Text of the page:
• Play an active role in my own professional community, and multi-disciplinary communities that support these aims

Sign the pledge to the Well Connected campaign

And if you’re not in healthcare directly?

There is also an open pledge that anyone in the NHS or indeed members of the public can sign to show their commitment.

Watch this space for the full videos from the IT Impact event.

Comments (1)

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  • 1
    Phil wrote on 11th May 2017

    Let me give my personal experience.

    In 2013 I had an abscess on my tooth. Because of the position of the abscess and other symptoms my GP got involved as well as the dentist. I was sent for a CT scan at a local private hospital but on the NHS. The CT scan showed my teeth are particularly close to my sinuses and the ENT consultant who I saw said " whoever removes the tooth would have to be careful not to make a hole from the mouth into the sinuses".

    Accordingly my Dentist referred me to the local Dental Maxillo-Facial Surgery team as if there were problems they could fix it on the spot. My tooth was removed by them.

    In November 2016 I had a similar problem to that in 2013 - the same tooth the other side of my mouth. My usual dentist had moved from the practice and I saw someone else. I had a swelling on my gum and X-rays showed a failed root canal treatment and I was referred to a endodontic specialist, with a view to a possible re-doing of the Root Canal. This was a private referral as the NHS does not re-do root canal treatments. I was referred mid December and nothing happened for 8 weeks. I phoned my dentist twice and was assured I had been referred by email. Eventually I contacted the place to which I had been referred and they had never heard of me, or any referral from my dentist. My dentist then faxed my referral to the endodontist and I got an appointment in a 4 weeks. Clearly the communication system between the 2 parties is not robust. The conclusion by the endodontist was that the tooth could not be saved and should be removed.

    I went back to my dentist and mentioned the close proximity of my teeth to my sinuses - assuming that my CT scan etc. would be available in the NHS - neither my doctor nor the dentist had access to it.

    I telephoned the Hospital where I had the CT scan done and they sent me the CT scan - cost £15 from which I extracted the relevant information on my computer as a jpeg file. I emailed this to my dentist who then referred me to the Maxillo-Facial Surgery department - as in 2013.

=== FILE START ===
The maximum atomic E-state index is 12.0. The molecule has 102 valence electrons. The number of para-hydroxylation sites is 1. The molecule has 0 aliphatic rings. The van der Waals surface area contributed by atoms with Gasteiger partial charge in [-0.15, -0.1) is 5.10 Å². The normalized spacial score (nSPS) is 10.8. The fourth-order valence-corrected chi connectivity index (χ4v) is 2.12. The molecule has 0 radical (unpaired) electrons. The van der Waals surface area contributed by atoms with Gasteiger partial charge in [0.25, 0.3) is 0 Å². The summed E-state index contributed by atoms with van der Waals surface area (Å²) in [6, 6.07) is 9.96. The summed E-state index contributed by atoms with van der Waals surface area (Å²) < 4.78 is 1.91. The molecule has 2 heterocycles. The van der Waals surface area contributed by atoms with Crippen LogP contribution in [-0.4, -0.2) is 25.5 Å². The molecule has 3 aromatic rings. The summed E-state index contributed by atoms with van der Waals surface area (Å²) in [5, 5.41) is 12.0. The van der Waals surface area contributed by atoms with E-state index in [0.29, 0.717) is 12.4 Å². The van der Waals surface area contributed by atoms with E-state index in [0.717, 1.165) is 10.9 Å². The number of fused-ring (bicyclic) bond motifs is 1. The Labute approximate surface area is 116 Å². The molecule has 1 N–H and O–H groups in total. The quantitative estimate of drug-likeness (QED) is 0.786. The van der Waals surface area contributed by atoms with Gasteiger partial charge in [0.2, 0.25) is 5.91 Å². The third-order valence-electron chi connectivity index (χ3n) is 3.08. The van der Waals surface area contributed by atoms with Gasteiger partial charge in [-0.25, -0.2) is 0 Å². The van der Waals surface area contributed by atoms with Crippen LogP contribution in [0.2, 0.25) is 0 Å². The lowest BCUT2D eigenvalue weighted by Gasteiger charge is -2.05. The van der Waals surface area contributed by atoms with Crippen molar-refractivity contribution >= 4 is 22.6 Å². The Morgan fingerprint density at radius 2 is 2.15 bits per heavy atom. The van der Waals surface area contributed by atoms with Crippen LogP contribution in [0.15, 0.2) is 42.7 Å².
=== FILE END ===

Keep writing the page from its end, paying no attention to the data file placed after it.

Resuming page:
I had an appointment at this department earlier this week. The consultant had no details of my 'encounter' with the endodontist nor of my CT scan. He could not access details of previous visit to the department in 2013. He could not access details other visits I made to other departments in the hospital. He had a very large paper file comprising lots of hand written notes - to which the consultant added even more. I was sent for an x-ray - which would not have been needed if the CT scan had been available.

    I was told they will remove my dodgy tooth in 6 to 8 weeks - but it may be even longer because a new IT system is being introduced and that is bound to delay things. Perhaps I shall get rid of this tooth by the end of July if I am lucky. That will make it 8 months from start to finish. I am so glad the condition isn't life threatening!

    Looking at my experience I had an X-ray at my dentist, an x-ray at the endodontist's surgery, and finally another x-ray at the hospital Maxillo-Facial department. I understand that too many X-rays are not good for me. Why not just one x-ray which could be accessed by any of these people? Not of course to mention the wasted time and money.

    I have posted this 'rant' on another blog on this website. Technically my experience would suggest for all the talk about integration etc. the NHS, or at least parts of it, is back in the stone age

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August 2017